My withdrawal from London was quite acute back in late July, when I found myself browsing the internet for flight deals back to the Old Smoke. Bear in mind that this was just a scant month since my whirlwind London/Waterloo tour with Victoria. However, the symptoms were all there - daydreams of walking down Piccadilly, a nostalgic longing for a pint and a proper serving of bangers and mash, the almost constant urge to throw up my arm and hail a black cab. At odd moments I'd hear a voice in my head urging me to "Mind the gap. Please mind the gap." Aaarrrggghhh!
And then I found it - Continental Airlines, Newark to London Heathrow . . . . . $345. What!? Okay, that was each way, but still, seven hundred round trip was a bargain. It was at that moment that a small, cheeky devil appeared at my left shoulder. This wasn't your run-of-the-mill devil dressed in a red suit, with a pointed tail and holding a pitch fork. Oh, no
. This devil was dressed in Regency garb and holding a snuff box. He looked uncannily like Beau Brummell.
"Press that button, my dear. The one that says "Buy Now."
"Don't be silly. I can't. I just went to London. My planning another trip to England would be nothing short of greed in piggy proportions."
"I've never found anything wrong with greed, myself."
"Ha! And look where it got you."
The devil sniffed. "Be that as it may, I still maintain that you should push that button. Go on," he cajoled, "push it now."
"You know," he began, his voice a blend of honey and warm oil, "you could take your husband with you this time. After all, you've already been to London twice since you've known him. Really, is that fair? I believe he deserves to see the City. . . . you'd be doing it for him."
This was a novel way of looking at the situation. A very Lucy Ricardo way of looking at it, I might add. He had my attention.
"And," the devil continued, "you could schedule the trip around Christmas. It could be your Yuletide present to him. In fact, your wedding anniversary is in September, is it not? You could make it a joint anniversary and Christmas gift. Only consider how much more thrifty that would make the expenditure."
Thrifty? Hhmmm. My husband would like thrifty.
"Push the button."
"Look, pushing that button is a big deal. I'd be committing myself, and my poor unwitting husband, to a trip to London."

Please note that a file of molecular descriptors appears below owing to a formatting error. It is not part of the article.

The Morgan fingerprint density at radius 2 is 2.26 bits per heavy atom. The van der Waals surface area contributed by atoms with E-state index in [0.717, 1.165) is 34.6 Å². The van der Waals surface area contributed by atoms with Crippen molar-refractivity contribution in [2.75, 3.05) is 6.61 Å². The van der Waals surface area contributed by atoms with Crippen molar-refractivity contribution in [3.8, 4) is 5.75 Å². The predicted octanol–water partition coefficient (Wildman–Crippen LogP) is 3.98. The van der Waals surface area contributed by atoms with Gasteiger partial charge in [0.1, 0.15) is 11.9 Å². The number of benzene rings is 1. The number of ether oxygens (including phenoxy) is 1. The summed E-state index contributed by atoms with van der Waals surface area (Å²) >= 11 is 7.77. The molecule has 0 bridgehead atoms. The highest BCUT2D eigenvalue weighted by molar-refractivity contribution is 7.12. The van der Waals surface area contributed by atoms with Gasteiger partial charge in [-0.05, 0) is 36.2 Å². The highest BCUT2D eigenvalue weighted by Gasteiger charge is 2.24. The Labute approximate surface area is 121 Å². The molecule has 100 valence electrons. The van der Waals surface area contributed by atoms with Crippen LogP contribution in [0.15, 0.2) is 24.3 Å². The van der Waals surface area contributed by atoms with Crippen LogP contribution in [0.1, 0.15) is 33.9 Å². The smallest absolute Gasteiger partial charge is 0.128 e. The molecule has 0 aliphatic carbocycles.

"Oh, poor dear! London. Such a sacrifice." The imp removed a miniscule amount of snuff from his tiny snuff box and inhaled it. Once he'd stopped sneezing - into my left ear - he continued. "Push the button. Do it for your mother."
"My mother? What's she got to do with it?"
"Oh, for pity's sake, you're hopeless at greed justification, aren't you? It's a good thing for you I deigned to show up and help you with this. Look, if you go to London, you'll have to fly out of one of the major New York airports. Yes? Or perhaps a nearby major airport. Say . . . Newark?"
"Right," I allowed.
"And who lives but a scant few miles from Newark airport, hmmmm?"
"Got it in one! So . . . you back out your departure date and instead fly into Newark a few days before Christmas. You spend the holidays with your mother and daughter, thus making their holidays joyous whilst removing the onus of their having to travel down to you for the festivities, as they usually do. You, my dear, kill three birds with one English stone. You make your mother, daughter and your husband all happy beyond their wildest dreams. In effect, you wouldn't be going to London for your own greedy delight in the least. Instead, you'd be going in order to make them happy. And, you and your husband would be in London for New Year's Eve. Whilst still being thrifty, of course."
My mouth hung open. Why hadn't I thought of this? It was nothing short of brilliant.
"Do you really think so?" I asked, already knowing the answer.
"I do. Truly. Push the button."
Reader, I pushed the button. And just like Lucy Ricardo, I couldn't keep my big mouth shut until my anniversary. I've already told my husband who, thank the Lord, is thrilled to bits, which means that the only fireworks we'll be encountering will be those over the River Thames on New Year's Eve.
Labels: Beau Brummell, Kristine Hughes, London at the New Year